Boris Johnson makes me grateful the UK is a monarchy

If Britain had a presidency, the 'Johnsonian era' would have been far more damaging

A protester holds a sign showing then UK prime minister Boris Johnson in front of the entrance to Downing Street in London in April 2022. AP Photo
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Despite the mess surrounding Boris Johnson, he may have performed a great service to the UK.

His rise and fall should remind us that there are advantages in the country being a constitutional monarchy rather than electing a president as head of state. Mr Johnson might have become that person – “Britain’s Trump” – as former US president Donald Trump himself once suggested. And so for all the chaos in Downing Street, the Johnson debacle reminds us that he was “only” the British prime minister, responsible to parliament.

I say “only” although the Johnson-inspired political pantomime has itself been serious and damaging, causing problems for months to come, especially for Prime Minister Rishi Sunak. Yet none of this compares to the damage Mr Trump continues to inspire in the US. True, Mr Johnson – just like Mr Trump – claims there is a “witch-hunt” against him. But those who ended Mr Johnson’s parliamentary career include members of his own political party. The witch-hunt idea makes little sense.

The obvious truth is that while Mr Johnson is his own biggest fan, he is also his own worst enemy. His lying and betrayal of those who trusted him are legendary. His career trajectory is familiar. He began as a journalist, yet was dismissed from The Times newspaper for lying. He worked for the Conservative party and was dismissed by the former Conservative leader Michael Howard … for lying. He became a Brexit campaigner and famously lied during the 2016 campaign about the benefits of Brexit. Finally as prime minister he was (for all but his most ardent fan club) disgraced for, once more, lying, this time to parliament.

The common thread of deceit is obvious. And yet Mr Johnson’s rise and fall remind us that the UK’s imperfect democracy still has its strengths.

King Charles is not as entertaining as Johnson. For that small mercy, we should rejoice

One strength is that Mr Johnson was investigated by a cross-party committee of parliament in which the majority of members are Conservatives. The process worked. The less welcome news is that his decades of very well-known untrustworthiness did not prevent Mr Johnson’s rise to the top in the first place.

He undermined two predecessors – David Cameron and Theresa May. He then undermined himself, and now appears set on undermining Mr Sunak too. And so if we congratulate ourselves that in the end the British “system” seems to have worked, we need also to ask why it failed for so long.

Why did someone so obviously unsuited for the office of prime minister ever get into Downing Street? Why – when Mr Johnson’s lying was well known – did the Conservative party pick him to be mayor of London, as an MP, as a cabinet minister and ultimately as party leader? Why did so many journalists who knew how untrustworthy Mr Johnson really was, give him a free pass?

My suspicion is that his serious shortcomings were tolerated because Mr Johnson was always entertainingly “newsworthy”. He was the perfect communicator, able to cut through the blizzard of information surrounding us all. That continues. Mr Johnson has earned £5 million ($6.4 million) in six months, even though he is often photographed jogging in ancient sports kit or making speeches in crumpled suits as if his clothing consists mostly of rejects from a charity shop.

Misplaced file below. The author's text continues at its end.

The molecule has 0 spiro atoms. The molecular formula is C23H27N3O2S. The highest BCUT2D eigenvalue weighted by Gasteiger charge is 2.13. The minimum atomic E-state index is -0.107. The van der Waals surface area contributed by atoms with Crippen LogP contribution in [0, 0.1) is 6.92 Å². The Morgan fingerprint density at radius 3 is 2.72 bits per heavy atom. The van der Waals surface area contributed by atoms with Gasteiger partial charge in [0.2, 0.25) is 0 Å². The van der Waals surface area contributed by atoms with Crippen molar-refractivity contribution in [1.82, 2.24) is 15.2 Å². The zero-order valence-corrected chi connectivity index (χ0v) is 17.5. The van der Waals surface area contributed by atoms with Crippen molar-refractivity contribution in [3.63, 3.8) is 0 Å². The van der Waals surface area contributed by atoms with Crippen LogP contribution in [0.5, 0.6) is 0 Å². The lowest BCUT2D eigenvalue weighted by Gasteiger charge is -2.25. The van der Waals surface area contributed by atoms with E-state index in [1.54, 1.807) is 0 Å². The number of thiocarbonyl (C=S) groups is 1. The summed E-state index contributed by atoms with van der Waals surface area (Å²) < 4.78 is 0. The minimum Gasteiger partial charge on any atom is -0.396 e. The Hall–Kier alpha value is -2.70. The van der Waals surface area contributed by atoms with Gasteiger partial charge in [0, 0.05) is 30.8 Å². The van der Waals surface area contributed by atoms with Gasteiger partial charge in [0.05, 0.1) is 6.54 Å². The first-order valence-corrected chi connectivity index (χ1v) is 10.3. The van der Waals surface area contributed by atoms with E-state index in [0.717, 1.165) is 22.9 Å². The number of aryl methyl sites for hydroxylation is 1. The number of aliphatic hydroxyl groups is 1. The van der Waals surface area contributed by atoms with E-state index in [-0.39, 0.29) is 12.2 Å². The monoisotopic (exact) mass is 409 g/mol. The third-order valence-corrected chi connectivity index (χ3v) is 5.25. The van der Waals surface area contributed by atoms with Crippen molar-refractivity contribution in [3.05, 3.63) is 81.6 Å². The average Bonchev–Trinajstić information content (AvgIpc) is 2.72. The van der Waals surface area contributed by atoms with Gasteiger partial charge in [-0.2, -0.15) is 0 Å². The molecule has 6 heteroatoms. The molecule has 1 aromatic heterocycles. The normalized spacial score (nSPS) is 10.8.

Perhaps his repeated appearances on British newspaper front pages bear out Oscar Wilde’s maxim that “the only thing in life worse than being talked about is not being talked about”. As a result, Mr Sunak endures a continuing Johnson problem. That’s best solved by emulating the great Conservative party heroine from the 1980s, Margaret Thatcher. Mrs Thatcher often suggested that Conservative values included taking personal responsibility and being loyal to each other.

Mr Sunak could remind us that Mr Johnson is exactly the opposite of that. Everything is always someone else’s fault and he expects loyalty from others yet no one expects the same from him. He split the country over Brexit. He has split the Conservative party over his behaviour. And for some in Scotland, Wales and Northern Ireland, Mr Johnson splits the United Kingdom, a divider not a uniter.

It’s true that under his leadership the Conservative party won the December 2019 general election. It’s also true that he still claims he “got Brexit done”. But few British people think Brexit has been a success. And as the veteran pollster Peter Kellner repeatedly points out, Mr Johnson’s 2019 landslide of seats came from a minority of the votes cast (43.6 per cent) and in fact his supposed “popularity” ratings were minus 20 per cent. He won because his opponent, the then Labour leader Jeremy Corbyn, was even more unpopular, at about minus 40 per cent.

As to the future, Mr Johnson returns to his old trade, as a newspaper columnist. His roguish personality appeals to some. It appals others. But in a world in which democracies are endangered by demagogues, we should be thankful because a "President Johnson" would have been far worse than “Prime Minister Johnson”. Instead, our head of state is Charles III, a constitutional monarch with limited powers.

King Charles is not as entertaining as Mr Johnson. For that small mercy, we should rejoice.

Published: June 21, 2023, 7:00 AM